Hand washing with soap can prevent illness and saves lives. Take a look at our 10 tips for hand washing.
- Washing your hands with soap and water for 20 seconds (or the length of time to sing Happy Birthday twice) is recommended by health experts to eliminate most germs on your hands.
- Diarrhea and pneumonia are among the top two killers of children under 5 years. By washing your hands with soap you will reduce the likelihood of contracting diarrhea by half and respiratory infections by one third.
- Hand washing with soap keeps kids in school. The more childhood illness, the more days at home with Mum & Dad away from their friends & education.
- Statistics tell us that 4 out of 5 people don’t wash their hands after the toilet . . . . Do you want to go and wash your hands right now?
- Set an example for your kids, evidence tells us that the patterns set early in life will be repeated as adults. Include regular hand washing in your child’s routine.
- A sneeze can spread thousands of bacteria filled droplets. If you don’t have a tissue, turn your head and sneeze into your elbow. Teach this to your kids for sneezing and coughing, it will help prevent the transmission of sickness and disease, and they won’t need to wash their hands as often.
- Germs can survive on things you touch for hours. Household items such as door knobs, hand rails and toys should be wiped over on a daily basis if someone in the house is unwell.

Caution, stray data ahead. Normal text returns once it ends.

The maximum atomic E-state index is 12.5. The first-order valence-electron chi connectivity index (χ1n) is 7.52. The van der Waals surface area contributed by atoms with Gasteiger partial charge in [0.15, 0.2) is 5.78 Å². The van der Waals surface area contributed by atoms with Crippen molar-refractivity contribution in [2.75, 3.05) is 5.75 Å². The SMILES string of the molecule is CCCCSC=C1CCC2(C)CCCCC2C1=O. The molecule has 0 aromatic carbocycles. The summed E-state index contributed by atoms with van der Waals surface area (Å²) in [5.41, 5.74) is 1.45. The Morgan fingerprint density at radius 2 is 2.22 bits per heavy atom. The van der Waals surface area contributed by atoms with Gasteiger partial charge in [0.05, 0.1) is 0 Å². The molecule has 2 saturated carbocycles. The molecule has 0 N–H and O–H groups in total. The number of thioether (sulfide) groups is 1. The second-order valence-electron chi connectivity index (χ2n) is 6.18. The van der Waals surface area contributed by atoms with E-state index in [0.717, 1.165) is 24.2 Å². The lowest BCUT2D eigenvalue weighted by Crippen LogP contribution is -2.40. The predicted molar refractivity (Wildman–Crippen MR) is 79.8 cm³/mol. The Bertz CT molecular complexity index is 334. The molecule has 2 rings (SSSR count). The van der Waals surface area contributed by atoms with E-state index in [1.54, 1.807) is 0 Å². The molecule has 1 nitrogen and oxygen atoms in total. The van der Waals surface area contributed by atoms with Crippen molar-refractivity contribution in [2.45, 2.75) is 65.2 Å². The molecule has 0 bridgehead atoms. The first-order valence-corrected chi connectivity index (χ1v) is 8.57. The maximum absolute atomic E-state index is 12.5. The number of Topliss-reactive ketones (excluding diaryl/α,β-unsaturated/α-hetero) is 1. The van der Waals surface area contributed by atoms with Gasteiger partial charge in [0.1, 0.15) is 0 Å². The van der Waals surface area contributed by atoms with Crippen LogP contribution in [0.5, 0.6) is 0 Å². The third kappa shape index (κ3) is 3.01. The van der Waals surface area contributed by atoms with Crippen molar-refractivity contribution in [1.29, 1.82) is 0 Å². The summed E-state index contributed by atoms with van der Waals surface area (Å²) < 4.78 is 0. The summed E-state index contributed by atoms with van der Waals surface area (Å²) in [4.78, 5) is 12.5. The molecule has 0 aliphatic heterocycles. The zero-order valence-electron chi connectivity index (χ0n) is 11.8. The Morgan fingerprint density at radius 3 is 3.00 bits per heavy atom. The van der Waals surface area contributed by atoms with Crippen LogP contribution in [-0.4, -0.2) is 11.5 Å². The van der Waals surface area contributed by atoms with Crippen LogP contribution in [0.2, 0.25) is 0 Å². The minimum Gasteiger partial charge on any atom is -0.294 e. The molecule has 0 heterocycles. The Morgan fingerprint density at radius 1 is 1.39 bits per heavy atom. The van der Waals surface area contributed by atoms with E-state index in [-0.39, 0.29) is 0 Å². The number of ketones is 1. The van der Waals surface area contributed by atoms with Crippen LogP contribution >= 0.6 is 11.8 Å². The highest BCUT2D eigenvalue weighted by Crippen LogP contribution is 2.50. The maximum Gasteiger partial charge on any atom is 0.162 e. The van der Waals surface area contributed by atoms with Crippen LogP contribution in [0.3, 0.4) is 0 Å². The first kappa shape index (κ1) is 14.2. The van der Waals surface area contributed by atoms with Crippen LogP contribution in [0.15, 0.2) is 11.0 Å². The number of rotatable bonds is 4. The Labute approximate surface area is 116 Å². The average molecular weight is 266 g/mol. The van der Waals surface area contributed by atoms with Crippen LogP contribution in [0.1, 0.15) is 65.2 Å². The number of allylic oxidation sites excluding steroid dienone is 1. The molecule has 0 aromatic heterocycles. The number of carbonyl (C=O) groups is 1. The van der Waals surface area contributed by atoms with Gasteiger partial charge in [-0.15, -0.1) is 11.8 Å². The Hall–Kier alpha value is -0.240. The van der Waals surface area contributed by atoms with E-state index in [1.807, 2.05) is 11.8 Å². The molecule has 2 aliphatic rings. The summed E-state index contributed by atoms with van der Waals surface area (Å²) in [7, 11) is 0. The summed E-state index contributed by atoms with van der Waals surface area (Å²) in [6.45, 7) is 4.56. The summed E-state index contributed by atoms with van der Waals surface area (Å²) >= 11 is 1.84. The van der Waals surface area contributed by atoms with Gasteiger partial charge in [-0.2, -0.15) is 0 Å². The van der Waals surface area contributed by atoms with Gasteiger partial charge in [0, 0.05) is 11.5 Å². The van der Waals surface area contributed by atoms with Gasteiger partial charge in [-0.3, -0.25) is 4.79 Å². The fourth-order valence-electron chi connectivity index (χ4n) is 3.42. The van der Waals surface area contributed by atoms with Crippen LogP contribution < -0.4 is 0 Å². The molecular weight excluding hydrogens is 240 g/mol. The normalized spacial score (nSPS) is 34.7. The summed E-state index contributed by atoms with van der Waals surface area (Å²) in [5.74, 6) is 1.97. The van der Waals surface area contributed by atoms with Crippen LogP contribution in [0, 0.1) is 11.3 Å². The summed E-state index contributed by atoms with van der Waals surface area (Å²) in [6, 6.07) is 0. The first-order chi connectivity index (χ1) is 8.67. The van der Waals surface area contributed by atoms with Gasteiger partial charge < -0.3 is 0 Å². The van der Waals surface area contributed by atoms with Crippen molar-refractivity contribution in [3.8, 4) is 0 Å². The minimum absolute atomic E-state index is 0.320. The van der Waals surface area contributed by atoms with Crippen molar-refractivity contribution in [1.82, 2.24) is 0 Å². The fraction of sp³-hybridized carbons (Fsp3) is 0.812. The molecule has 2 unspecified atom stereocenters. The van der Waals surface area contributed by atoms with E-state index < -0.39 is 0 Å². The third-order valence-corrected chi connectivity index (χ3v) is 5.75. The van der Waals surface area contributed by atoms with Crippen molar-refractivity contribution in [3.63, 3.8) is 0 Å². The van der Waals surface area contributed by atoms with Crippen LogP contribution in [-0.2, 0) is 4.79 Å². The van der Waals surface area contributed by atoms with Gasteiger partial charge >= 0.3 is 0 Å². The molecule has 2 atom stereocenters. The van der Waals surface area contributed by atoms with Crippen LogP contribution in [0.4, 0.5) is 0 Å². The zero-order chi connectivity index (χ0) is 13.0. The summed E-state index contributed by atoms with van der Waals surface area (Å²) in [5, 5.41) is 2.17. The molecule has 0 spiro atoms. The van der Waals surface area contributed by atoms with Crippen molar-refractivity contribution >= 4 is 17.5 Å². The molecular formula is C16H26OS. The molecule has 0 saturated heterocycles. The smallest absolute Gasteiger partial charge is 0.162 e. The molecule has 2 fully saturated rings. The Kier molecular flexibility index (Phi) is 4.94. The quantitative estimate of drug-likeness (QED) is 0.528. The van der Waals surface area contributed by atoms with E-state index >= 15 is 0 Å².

- It is easy to frequently touch our eyes, nose, and mouth without realizing it. Germs can get into the body through our eyes, nose and mouth and make us unwell.
- Although people around the world clean their hands with water, very few use soap to wash their hands. Washing your hands with soap removes germs much more effectively.
- Germs can be found in the most unsuspecting places, Dr Chuck Gerba, professor of microbiology at the University of Arizona, studies how diseases are transferable through the environment. His studies have found that your kitchen chopping board, mobile phone and computer keyboard have more germs than your average toilet seat! (See this BBC article) Which is another good reason to include hand washing in your routine.
When should I wash my hands?
- After using the bathroom
- Before eating or preparing food
- Before and after changing a babies diaper or nappy
- After coughing or blowing your nose
- After touching pets or animals
- When your hands are dirty
- Before and after changing contact lenses
- Before preparing baby formula
- Before and after visiting someone who is sick
- After touching raw meats like chicken or beef
- After contact with any body fluids like blood, urine or vomit
Public Health Expert Dr Myriam Sidibe talks about Hand Washing at TED- ED
Dr Sidibe presents an inspirational talk about hand washing with soap as a cost-effective measure against the transmission of pneumonia, diarrhea, cholera and worse. Sidibe makes a smart case for public-private partnerships to promote clean hands — and local, sustainable entrepreneurship.
Soap Saves Lives – Global Hand Washing Day Infographic
Clean The World talks about the benefits of hand washing.
Maree has over five years of experience in Occupational Health and Safety and in the development of safety standards, training workshops and improvement initiatives. She is passionate about health, safety and education. Maree, a mother of two children, has a Advanced Diploma in OHS and will be graduating soon with a B.Sc. (HSE) from Australia.